No justice for the victims of NATO bombings
Ten years on, no-one has been held to account for the NATO attack on the Serbian state radio and television building that left 16 civilians dead. Sixteen civilians were also injured during the air attack on 23 April 1999 on the headquarters and studios of Radio Televizija Srbije (RTS) in central Belgrade.
Those killed included a make-up artist, a cameraman, an editor, a programme director, three security guards and other media support staff. An estimated 200 staff are thought to have been working in the building at the time.
“The bombing of the headquarters of Serbian state radio and television was a deliberate attack on a civilian object and as such constitutes a war crime,” Sian Jones, Amnesty International’s Balkans expert said.
NATO officials confirmed to Amnesty International in early 2000 that they targeted RTS because of its propaganda function, in order to undermine the morale of the population and the armed forces.
“Justifying an attack on the grounds of combating propaganda stretches the meaning of ‘effective contribution to military action’ and ‘definite military advantage’. These are essential requirements of the legal definition of a military objective – beyond acceptable bounds of interpretation.
“Even if NATO genuinely believed RTS was a legitimate target, the attack was disproportionate and hence a war crime,” Sian Jones said.
NATO officials also confirmed that no specific warning of this particular attack was given, even though they knew many civilians would be in the RTS building.
The raid was part of NATO’s “Operation Allied Force” against the then Federal Republic of Yugoslavia between March and June 1999. Approximately 500 civilians were killed and 900 injured during the course of the conflict.
Many of these casualties were caused by indiscriminate and disproportionate attacks and a failure to take necessary precautions to protect civilians.
In several attacks, including the Grdelica railroad bridge on 12 April 1999, the road bridge in Lužane on 1 May 1999 and Varvarin bridge on 30 May 1999, NATO forces failed to suspend their attack after it was evident that they had struck civilians. In other cases, including the attacks on displaced civilians in Djakovica on 14 April 1999 and Koriša on 13 May 1999, NATO failed to take necessary precautions to minimize civilian casualties.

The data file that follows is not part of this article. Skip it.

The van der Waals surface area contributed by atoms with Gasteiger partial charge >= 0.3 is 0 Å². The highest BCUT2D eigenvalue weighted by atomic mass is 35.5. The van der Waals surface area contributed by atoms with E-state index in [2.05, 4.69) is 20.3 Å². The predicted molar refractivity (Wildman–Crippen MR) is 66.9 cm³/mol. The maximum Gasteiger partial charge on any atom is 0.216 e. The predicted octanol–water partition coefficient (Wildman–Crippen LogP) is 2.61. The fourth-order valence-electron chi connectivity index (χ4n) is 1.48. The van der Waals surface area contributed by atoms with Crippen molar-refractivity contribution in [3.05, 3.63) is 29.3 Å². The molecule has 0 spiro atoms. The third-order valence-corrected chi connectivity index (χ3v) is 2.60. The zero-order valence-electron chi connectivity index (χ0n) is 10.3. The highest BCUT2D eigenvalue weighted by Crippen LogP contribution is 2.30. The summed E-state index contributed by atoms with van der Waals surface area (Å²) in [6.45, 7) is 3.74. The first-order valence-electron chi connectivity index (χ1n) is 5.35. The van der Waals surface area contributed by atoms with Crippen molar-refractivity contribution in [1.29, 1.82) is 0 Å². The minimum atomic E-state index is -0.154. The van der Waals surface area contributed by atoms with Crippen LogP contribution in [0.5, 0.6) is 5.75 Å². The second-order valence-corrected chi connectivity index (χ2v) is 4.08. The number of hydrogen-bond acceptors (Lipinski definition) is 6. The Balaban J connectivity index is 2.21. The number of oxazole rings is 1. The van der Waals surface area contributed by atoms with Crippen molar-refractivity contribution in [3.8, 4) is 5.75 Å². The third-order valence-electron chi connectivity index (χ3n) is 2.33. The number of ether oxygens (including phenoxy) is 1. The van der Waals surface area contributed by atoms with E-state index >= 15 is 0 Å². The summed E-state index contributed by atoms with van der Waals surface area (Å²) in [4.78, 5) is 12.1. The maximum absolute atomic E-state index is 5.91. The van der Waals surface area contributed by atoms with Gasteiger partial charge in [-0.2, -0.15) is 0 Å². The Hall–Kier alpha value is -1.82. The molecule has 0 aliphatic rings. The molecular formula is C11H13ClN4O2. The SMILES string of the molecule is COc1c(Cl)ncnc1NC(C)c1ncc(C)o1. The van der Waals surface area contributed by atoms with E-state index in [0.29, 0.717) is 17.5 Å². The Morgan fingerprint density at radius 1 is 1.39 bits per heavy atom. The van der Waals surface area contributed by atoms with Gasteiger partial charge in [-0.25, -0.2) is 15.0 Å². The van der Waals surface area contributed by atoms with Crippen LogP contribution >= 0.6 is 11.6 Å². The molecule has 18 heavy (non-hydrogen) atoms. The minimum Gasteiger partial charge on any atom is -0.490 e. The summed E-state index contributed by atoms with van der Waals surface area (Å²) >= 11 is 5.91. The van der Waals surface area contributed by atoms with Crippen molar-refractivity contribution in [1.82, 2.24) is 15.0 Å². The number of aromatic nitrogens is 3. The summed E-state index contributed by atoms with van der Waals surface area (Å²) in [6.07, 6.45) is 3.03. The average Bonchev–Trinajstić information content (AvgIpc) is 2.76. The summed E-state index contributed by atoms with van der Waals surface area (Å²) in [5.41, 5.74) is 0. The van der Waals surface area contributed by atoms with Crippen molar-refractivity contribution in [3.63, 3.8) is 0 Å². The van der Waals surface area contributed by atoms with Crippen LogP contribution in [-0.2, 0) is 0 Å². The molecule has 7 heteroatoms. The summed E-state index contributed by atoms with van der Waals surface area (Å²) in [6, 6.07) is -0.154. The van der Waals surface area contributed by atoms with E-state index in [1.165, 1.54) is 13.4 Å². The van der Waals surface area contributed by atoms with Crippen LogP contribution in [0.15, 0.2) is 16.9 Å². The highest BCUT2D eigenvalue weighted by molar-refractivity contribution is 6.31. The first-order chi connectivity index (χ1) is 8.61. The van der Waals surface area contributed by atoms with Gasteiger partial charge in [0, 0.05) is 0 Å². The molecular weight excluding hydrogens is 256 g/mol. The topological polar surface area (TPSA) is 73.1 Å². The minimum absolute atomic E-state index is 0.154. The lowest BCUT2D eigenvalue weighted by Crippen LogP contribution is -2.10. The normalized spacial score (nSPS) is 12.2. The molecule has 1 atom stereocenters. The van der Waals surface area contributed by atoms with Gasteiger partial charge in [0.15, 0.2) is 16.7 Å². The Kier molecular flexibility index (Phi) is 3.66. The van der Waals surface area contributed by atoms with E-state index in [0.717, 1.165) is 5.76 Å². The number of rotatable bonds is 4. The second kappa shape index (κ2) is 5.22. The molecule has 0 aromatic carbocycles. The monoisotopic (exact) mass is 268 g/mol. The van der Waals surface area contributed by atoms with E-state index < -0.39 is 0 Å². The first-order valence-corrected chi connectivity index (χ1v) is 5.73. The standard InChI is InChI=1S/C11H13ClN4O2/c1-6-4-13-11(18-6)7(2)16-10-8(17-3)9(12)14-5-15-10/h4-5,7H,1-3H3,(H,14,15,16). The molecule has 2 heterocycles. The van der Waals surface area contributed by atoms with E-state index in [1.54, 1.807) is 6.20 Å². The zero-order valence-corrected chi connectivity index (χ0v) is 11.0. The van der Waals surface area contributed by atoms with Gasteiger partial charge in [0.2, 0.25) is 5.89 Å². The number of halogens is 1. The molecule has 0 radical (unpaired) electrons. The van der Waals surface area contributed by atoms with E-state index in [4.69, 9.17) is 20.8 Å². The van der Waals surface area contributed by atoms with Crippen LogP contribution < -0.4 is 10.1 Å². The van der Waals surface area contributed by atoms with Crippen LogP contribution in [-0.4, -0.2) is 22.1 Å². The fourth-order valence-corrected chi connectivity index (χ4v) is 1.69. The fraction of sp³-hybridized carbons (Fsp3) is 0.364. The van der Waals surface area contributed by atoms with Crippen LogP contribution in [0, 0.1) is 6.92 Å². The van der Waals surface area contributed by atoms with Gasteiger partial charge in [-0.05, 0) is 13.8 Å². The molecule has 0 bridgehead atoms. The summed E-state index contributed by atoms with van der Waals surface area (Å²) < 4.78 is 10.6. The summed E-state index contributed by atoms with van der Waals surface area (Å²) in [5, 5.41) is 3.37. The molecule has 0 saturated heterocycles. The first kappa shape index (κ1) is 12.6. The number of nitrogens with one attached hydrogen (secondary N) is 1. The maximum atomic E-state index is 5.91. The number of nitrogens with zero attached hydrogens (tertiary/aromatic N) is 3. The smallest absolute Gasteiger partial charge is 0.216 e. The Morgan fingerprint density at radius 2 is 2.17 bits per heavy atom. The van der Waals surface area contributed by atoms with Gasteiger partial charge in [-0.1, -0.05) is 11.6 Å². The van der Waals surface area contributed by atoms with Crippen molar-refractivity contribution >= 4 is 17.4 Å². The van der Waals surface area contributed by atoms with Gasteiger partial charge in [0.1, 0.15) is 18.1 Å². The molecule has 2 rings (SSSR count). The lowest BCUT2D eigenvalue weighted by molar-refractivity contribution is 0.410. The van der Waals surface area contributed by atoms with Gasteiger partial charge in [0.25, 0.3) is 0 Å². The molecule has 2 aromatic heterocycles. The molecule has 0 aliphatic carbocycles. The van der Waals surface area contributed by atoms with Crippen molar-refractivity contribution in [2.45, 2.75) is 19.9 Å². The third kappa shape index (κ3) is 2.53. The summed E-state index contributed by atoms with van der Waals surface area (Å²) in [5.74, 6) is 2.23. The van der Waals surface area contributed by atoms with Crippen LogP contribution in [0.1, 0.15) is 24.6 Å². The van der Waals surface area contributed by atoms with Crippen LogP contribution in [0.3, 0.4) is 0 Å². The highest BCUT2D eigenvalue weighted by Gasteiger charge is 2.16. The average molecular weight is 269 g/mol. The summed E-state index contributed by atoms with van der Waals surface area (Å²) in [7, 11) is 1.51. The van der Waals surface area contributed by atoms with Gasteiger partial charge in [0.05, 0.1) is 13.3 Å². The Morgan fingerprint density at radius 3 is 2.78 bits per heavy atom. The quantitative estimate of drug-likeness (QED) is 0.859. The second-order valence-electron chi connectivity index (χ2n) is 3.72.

“Civilian deaths could have been significantly reduced during the conflict if NATO forces had fully adhered to the laws of war,” said Sian Jones. “Ten years on, no public investigation has ever been conducted by NATO or its member states into these incidents.”
Amnesty International recommended as early as 2000 that the victims of violations committed by NATO receive redress. Yet the victims of the RTS bombing and their relatives have never received any redress or reparations, including compensation, despite proceedings in domestic courts in Serbia and further applications to the European Court of Human Rights (Banković and others v Belgium and others and Markovic v Italy), which ruled the cases inadmissible.
Many of the problems that undermined compliance with international humanitarian and human rights law in “Operation Allied Force” – such as lack of clarity in the command structure and decision-making processes on target selection, divergent understanding among national contingents of applicable international law – persist in the alliance’s operations in Afghanistan.
“It now appears that NATO has failed to learn from the mistakes of Operation Allied Force. If anything, NATO appears to have taken a step backward in transparency, releasing less information about attacks it carries out in Afghanistan than it did during Operation Allied Force,” said Sian Jones.
“The most powerful military alliance in the world cannot afford but to set the highest standards of protection of civilians according to international humanitarian law. It must be held accountable for any violations of that law.”